Ricky_Gervais_in_Louie_on_FoxHe’s not a doctor, but he does play one on TV and Mr. Gervais’ secrets for success are the perfect prescription for becoming successful in content marketing. His 3 steps from his recent secrets for success article in TIME are simple:

  • Work hard
  • Be original
  • Write about what you know.

He was writing about his success as a comedian in the entertainment industry, but follow his advice and you will be well on your way to becoming a thought leader in your chosen field. That’s not to say it’s easy to do, but the steps themselves are not difficult. It just takes time and commitment. And dogged determination.

For our purposes I think it makes better sense to reverse the order of the steps, so we’ll start with step three: write about what you know. To become known as a thought leader or expert in your field you will have to publish. The usual Life Science channels of peer-reviewed journals provide an effective means of recognition and can certainly lead to the vaunted “expert” moniker. However, if you are also concerned about gaining market share or winning business, it’s as important and maybe more so these days, to become a content marketer.

Successful content marketing means writing and it’s easiest to write about what you know. If something interests you or is important to you, it’s very likely that it may also be of interest to others in your field, too. If you’ve got a wealth of knowledge and experience, share it. Keep a pen or pencil and a pad of PostIt notes with you at all times—put pen and PostIts in your car, by your bed, in the bathroom and when you hear something or think of something that could be turned into a blog post or an article write it down. Keep a repository of topics, a wall of PostIt notes, or a folder in Evernote, and keep adding to that repository. You’ll soon find that many things can be turned in to valuable content and your thoughts will become a goldmine.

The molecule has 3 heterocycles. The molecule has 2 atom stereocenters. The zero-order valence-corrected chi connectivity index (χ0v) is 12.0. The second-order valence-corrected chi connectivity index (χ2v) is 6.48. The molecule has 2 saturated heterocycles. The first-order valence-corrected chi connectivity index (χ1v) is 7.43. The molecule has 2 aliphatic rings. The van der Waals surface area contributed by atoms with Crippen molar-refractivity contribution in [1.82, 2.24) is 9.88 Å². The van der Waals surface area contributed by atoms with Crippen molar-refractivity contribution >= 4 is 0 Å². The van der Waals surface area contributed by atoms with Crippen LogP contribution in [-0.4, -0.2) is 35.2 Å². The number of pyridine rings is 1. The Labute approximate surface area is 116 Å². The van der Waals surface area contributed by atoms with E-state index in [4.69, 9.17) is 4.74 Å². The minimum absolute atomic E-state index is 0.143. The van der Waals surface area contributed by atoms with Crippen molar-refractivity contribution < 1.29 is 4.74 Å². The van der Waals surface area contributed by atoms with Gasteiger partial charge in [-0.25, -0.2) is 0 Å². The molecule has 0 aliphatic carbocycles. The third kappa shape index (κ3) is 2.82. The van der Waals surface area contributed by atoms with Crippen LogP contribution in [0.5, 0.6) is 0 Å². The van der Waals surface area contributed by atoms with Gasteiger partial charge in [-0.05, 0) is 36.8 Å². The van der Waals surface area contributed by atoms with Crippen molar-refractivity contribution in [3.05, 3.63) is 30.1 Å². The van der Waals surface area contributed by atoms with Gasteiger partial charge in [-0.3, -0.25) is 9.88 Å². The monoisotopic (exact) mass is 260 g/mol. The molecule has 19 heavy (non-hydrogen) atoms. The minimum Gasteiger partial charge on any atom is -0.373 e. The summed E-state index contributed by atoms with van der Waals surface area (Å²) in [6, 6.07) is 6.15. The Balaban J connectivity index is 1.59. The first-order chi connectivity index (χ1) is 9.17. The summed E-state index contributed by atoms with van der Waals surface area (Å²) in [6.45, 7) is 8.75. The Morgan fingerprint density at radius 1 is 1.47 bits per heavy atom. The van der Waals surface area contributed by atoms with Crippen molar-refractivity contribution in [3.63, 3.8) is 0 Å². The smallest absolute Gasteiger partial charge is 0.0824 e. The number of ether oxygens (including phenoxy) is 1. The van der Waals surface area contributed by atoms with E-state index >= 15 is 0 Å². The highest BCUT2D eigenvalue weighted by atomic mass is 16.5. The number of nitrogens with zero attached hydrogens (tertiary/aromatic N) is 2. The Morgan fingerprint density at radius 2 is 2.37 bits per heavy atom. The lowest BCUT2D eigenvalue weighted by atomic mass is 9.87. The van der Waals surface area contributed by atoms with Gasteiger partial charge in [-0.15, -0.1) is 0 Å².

Be original. Originality is just as important in Life Science Marketing as it is comedy. In your content marketing, be creative and work to find your unique voice. Everything doesn’t have to be a brand new idea, but you will gain an audience by finding and developing your own unique voice and perspective. Readers and Google (some would say Google is your primary audience) value originality and unique perspectives. It might be easier to think small here. We’re not talking about waiting until you’ve cracked the genetic code (oh, that’s already been done, can’t claim that) or done something truly groundbreaking. Content marketing is more about being useful—not about revealing groundbreaking science. If you have a unique approach or can simply pass on your original take on something of importance to your audience, you are on your way to creating valuable content marketing.

Last and certainly not least, in fact Gervais calls this the “essential” step, is to work hard. You’ve got to commit yourself to doing the work of writing. Commit to 1 hour a day, or go to a quiet coffee shop for 2 hours every Tuesday morning, promise to make 2 blog posts a week, one newsletter a month—the point is to set some limits, schedule some time and write! Write now!

“If you can’t explain it simply enough, you don’t understand it well enough.”—Albert Einstein  The most important side effect of all of this effort is summed up in the quote from Einstein. If you make the effort to write, especially to write about (what you think) you know, you will gain knowledge of yourself and of your subject area. If you are diligent about it and pay a little attention to Google, along the way you may become known as an expert.

To sum up, think of this as something you do (“I’m a writer because experts write”) and make it a part of who you are. Writing about what you know and what you do will make it easier (and more meaningful). Finding your authentic voice will take some time, but will pay off in that what you have to say will be naturally unique and original. And finally, the only way to get to that land of expertise far over the horizon is to slog away one word at a time. You’ve got to put in the work.